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Law for Human Dignity and Development

Law has served as a medium of regulating and comprehending societal aims, values and priorities since humans started to live together in groups. It has served as the main factor in regulating the overall conduct of its subjects and as a medium of settlement of disputes that may arise between/among members of the society. History teaches us that societies with strong and respected laws are successful at maintaining their cohesion and realizing their vision. However, it should be noted that the efficacy of laws depends, among others, on whether these laws reflect the actual needs and values of the society.

Society is a unit established by the assembly of people. As such, its essence is determined by the people enclosed therein. In the process of creating and branding an identity for the society, the role of humanity is prime. The identity of the people in a society is determined through the society they belong to. Identity and the sense of ownership in a certain society are the main elements in the building of one’s humanity.

The right to identity is one of the various ways one’s dignity is expressed. One who doesn’t know the history of his or her ancestry is likely to be faced with the problem of identity crisis. And a person without identity fails to share the heritage of the society and becomes unsuccessful in shaping his or her future. Hence, the question of the relationship of these two bodies — an individual and the society to which the individual belongs — are intricate, symbiotic and mutually constitutive, and one cannot claim to comprehend one without the other.

Human dignity plays a big role in securing the benefits and maintaining the continuation of the interests of these two bodies. Because of his natural essence and being, it is rational for a human individual to get a special care from other creatures in this world. It is self-evident that the life of an individual is inherently precious without any accessory to it. As the political, economic and social situations in a society affect this precious ‘human life’, it is important to engage while paving ways that sustain its dignity. Considering the phenomenal role of law in creating an equilibrium with the alliance of human dignity and sectoral development, it is indispensable to study the role of law.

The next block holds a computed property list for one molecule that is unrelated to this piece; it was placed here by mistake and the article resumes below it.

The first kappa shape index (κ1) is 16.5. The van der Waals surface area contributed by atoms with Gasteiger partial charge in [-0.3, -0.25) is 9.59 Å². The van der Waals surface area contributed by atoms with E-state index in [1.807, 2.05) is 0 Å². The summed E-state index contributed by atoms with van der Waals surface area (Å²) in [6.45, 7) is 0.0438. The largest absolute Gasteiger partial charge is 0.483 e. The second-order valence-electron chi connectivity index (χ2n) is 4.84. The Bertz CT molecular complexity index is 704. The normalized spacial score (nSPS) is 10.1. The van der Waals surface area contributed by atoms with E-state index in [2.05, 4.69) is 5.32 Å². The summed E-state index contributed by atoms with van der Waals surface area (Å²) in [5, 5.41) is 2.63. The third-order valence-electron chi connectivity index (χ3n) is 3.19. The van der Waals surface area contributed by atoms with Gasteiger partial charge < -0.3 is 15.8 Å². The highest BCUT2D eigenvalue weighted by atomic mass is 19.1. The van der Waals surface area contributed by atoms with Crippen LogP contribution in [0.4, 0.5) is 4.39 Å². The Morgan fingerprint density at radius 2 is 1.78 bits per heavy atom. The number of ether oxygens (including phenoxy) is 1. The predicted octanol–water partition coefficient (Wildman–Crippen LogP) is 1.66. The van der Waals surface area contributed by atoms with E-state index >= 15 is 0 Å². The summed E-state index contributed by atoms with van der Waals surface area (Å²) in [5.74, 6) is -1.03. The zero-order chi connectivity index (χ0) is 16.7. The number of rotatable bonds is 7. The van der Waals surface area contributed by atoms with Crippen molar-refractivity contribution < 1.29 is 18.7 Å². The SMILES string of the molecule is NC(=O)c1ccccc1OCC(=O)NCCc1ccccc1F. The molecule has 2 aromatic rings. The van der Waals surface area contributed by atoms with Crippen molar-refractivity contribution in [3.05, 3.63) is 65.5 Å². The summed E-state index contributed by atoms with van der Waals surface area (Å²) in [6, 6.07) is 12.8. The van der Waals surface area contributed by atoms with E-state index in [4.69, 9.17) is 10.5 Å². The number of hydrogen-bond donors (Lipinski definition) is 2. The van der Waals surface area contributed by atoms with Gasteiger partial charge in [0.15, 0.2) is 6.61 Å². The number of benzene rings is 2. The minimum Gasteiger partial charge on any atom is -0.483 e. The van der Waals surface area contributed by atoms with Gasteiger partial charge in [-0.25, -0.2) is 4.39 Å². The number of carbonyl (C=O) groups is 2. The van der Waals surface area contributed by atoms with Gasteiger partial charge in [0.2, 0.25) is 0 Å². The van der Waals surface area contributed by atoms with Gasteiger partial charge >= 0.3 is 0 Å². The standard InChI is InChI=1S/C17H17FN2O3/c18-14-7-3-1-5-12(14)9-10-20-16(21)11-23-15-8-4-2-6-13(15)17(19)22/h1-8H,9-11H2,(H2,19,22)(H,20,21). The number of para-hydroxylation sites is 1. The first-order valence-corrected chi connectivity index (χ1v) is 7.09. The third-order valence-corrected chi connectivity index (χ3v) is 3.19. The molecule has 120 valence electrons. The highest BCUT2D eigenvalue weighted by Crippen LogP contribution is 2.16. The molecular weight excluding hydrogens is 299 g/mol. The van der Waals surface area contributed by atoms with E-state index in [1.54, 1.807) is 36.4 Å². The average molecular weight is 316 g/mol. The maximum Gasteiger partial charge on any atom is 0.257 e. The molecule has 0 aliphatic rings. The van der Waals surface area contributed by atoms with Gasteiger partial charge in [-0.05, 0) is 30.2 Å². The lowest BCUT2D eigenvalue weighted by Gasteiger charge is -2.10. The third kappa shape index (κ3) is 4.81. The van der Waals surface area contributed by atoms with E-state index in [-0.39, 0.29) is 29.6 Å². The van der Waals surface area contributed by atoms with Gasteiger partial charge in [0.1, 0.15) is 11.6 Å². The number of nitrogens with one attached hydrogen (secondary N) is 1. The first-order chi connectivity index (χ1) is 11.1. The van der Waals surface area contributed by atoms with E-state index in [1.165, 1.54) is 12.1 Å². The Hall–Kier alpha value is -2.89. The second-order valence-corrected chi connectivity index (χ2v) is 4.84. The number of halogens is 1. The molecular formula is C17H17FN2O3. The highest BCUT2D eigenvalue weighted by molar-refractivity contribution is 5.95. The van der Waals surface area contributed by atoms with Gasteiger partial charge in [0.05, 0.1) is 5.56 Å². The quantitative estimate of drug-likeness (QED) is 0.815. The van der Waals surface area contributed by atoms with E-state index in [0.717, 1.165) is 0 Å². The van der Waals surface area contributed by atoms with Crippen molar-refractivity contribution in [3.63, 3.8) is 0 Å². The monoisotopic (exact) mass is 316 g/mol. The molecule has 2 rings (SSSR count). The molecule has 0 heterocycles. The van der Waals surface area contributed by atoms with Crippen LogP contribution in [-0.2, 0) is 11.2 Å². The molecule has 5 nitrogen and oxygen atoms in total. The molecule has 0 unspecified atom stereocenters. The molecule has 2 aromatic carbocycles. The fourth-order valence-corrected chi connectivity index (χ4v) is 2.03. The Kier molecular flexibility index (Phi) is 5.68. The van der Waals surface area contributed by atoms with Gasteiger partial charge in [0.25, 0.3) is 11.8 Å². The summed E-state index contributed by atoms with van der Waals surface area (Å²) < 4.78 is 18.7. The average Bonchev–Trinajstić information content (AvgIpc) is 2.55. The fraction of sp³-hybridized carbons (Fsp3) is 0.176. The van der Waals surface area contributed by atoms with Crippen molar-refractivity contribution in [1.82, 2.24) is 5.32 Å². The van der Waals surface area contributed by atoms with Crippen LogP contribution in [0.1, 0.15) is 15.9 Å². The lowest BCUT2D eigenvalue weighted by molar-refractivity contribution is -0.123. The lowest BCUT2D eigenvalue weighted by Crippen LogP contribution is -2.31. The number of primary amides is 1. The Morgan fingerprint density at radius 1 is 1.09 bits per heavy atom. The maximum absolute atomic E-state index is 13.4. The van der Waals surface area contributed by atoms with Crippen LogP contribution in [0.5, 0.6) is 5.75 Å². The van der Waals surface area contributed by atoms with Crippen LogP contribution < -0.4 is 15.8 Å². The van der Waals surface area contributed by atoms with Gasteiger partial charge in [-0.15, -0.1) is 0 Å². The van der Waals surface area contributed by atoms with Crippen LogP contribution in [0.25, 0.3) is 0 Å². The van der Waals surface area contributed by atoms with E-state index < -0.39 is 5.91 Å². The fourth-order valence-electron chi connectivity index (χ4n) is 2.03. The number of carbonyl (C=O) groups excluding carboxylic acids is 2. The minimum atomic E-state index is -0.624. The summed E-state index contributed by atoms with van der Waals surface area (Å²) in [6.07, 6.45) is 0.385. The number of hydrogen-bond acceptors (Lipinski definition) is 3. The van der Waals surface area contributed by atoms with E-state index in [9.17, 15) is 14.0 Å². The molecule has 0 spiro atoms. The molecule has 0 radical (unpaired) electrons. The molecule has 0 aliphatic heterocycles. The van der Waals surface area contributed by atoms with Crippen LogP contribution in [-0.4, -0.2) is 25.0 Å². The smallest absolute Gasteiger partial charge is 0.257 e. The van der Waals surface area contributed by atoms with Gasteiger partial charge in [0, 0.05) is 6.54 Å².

Values are those principles that people adhere to because of their importance in their life. They can have social, religious, moral, historical and political roots. Values are not mere principles that human beings perceive.

They go further than that to shape the everyday activities of human beings. Values can be that of an individual and/ or a community (society) at large. Because the values that individuals have is shaped by their specific history, culture, political experience and economic living status, individual values are seen in the context of the collective values. In short, values are the definition of the identity of one society.

The societal values of the Eritrean people have a high degree of acceptance because they are rooted in the culture and history of the society. They have a wide range of influence as they touch upon the overall aspects of the life of the members of the society. They abhor crime and other unacceptable behaviors; they call for the attainment of religious duties; they strongly condemn inequity and asperity; they set rules for the healthy interactions among people; they call for people to be generous and truthful; they attach high standards to work, social welfare and cooperation. Generally, it can be said that values are the directing gear of all aspects of human life.